Internal E-Mails Show VA Tried to Cover Up Suicide Epidemic

Paul Rieckhoff on the “Medicated Military”

Obama Pumping Billions of Dollars into ‘War on Islam’

Obama: U.S. ‘Not at War With Islam’

Obama seeks $83.4 billion in special war money

President Barack Obama asked Congress on Thursday for $83.4 billion for U.S. military and diplomatic operations in Iraq and Afghanistan, pressing for special troop funding that he opposed two years ago when he was senator and George W. Bush was president.

Obama’s request, including money to send thousands more troops to Afghanistan, would push the costs of the two wars to almost $1 trillion

since the Sept. 11, 2001, terrorist attacks, according to the Congressional Research Service. The additional money would cover operations into the fall.

Obama is also requesting $350 million in new funding to upgrade security along the U.S.-Mexico border and to combat narcoterrorists, along with another $400 million in counterinsurgency aid to Pakistan.

“Nearly 95 percent of these funds will be used to support our men and women in uniform as they help the people of Iraq to take responsibility for their own future — and work to disrupt, dismantle and defeat al-Qaida in Pakistan and Afghanistan,” Obama wrote in a letter to House Speaker Nancy Pelosi, D-Calif.
Robert Gibbs, the White House press secretary, acknowledged that Obama has been critical of Bush’s use of similar special legislation to pay for the wars. He said it was needed this time because the money will be required by summer, before Congress is likely to complete its normal appropriations process…

…Some Democrats were not pleased.

“This funding will do two things — it will prolong our occupation of Iraq through at least the end of 2011, and it will deepen and expand our military presence in Afghanistan indefinitely,” said anti-war Rep. Lynn Woolsey, D-Calif. “Instead of attempting to find military solutions to the problems we face in Iraq and Afghanistan, President Obama must fundamentally change the mission in both countries to focus on promoting reconciliation, economic development, humanitarian aid, and regional diplomatic efforts.” Full Story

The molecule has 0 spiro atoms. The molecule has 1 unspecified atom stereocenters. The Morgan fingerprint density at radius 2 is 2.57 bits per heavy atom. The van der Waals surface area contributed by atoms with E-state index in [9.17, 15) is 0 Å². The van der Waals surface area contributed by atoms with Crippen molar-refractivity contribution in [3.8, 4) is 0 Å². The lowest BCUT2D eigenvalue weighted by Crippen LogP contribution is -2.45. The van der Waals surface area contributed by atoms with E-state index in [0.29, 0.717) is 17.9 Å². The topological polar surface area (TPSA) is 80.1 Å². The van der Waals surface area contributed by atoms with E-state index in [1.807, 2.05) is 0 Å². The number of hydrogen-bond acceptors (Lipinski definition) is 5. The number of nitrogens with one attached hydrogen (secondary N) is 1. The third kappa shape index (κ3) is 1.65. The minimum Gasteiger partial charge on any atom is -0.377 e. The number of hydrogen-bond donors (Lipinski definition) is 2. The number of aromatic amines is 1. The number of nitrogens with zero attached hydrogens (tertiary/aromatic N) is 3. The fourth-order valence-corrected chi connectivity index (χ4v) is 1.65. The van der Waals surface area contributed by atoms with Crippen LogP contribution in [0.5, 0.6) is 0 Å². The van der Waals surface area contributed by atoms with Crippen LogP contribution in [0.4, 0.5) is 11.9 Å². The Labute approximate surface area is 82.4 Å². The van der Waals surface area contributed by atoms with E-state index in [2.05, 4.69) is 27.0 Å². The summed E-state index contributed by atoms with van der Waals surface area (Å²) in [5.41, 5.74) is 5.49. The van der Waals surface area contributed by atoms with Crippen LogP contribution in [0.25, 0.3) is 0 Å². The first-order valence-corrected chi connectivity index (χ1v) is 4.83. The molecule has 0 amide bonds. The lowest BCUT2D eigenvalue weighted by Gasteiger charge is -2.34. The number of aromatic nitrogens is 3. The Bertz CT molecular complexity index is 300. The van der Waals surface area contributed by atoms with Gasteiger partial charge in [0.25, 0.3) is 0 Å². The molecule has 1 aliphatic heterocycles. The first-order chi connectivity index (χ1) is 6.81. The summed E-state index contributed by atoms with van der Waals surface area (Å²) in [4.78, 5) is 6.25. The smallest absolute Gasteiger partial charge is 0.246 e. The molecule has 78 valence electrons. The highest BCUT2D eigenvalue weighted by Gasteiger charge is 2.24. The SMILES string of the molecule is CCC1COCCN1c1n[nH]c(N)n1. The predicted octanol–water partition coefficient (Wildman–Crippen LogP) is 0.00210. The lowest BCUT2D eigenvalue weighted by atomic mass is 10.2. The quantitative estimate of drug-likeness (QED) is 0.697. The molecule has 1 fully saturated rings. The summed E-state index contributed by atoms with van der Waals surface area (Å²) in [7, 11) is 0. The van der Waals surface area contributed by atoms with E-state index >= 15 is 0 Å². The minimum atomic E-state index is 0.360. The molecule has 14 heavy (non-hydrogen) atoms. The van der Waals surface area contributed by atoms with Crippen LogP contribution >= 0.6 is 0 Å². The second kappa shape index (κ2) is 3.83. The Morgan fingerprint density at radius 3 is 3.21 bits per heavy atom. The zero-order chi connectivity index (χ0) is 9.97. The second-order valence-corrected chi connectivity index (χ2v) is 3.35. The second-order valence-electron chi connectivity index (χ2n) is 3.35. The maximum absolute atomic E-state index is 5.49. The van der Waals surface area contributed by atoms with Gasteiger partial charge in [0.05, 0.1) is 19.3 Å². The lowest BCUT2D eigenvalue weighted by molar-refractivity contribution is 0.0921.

Night-time raid on home leaves five civilians dead

Sending the Big Dogs into Afghanistan

BigDog

US unleashes metal beast

AMERICA has called out its new weapon to send into battle in Afghanistan – a terrifying pack of robotic “BigDogs”.

The state-of-the-art headless four-legged metal beasts have been designed to navigate the country’s treacherous terrain.

And – as it leaps towards the enemy on animal-inspired articulated legs – the BigDog also lets off an eerie lawnmower buzz.

Creators Boston Dynamics claim BigDog can run as fast as four miles per hour, walk slowly, lie down and climb slopes up to 35 degrees.

These are just some of the new weapons being tested in the wartorn country – along with pilotless helicopters than can transport tons of supplies to remote bases.

The K-MAX remote-controlled chopper has been designed to fly even in Afghanistan’s high altitudes.

Frans Jurgens, spokesman for Lockheed Martin Corporation, which manufactures the K-MAX, said: “The K-MAX is basically an aerial truck.

“All the energy goes into the lift and eliminates the need for the tail rotor.”

Peacenik Obama Voters – Where are you Now?

Obama Expands War, Slaps Peace Voters

embroidered_peace_love_obama_embroideredhat-p233514879333850596ae0xi_3251

The Obama Administration has engineered a triple setback for the U.S. peace movement and the millions of Americans who opposed the Bush Administration’s unjust, illegal, immoral wars.

In the last two weeks of February, President Barack Obama — upon whom so many peace supporters had counted to change Washington’s commitment to wars and militarism — delivered these three blows to his antiwar constituency:

1. By ordering 17,000 more U.S. troops to Afghanistan Feb. 17, President Obama is continuing and expanding George W. Bush’s war. It’s Obama’s war now, and it’s getting much bigger.

2. By declaring Feb. 27 that up to 50,000 U.S. soldiers would remain in Iraq after “combat brigades” departed, President Obama is continuing the war in a country that remains a tragic victim of the Bush Administration’s aggression and which has taken the lives of over a million Iraqi civilians and has made refugees of 4.5 million people.

3. By announcing Feb. 26 that his projected 2010 Pentagon budget was to be even higher than budgets sought by the Bush Administration, President Obama was signaling that his commitment to the U.S. bloated war machine — even at a time of serious economic recession — was not to be questioned.

Whether or not Obama’s actions will revive the peace movement is another matter. Antiwar activism during the election year was minimal. And now that a Democrat is in the White House it may be further reduced, since most peace backers voted for Obama. The movement’s strength will be tested at the demonstrations in Washington, San Francisco, Los Angeles and other cities on the sixth anniversary of the Iraq war March 21.

Full Story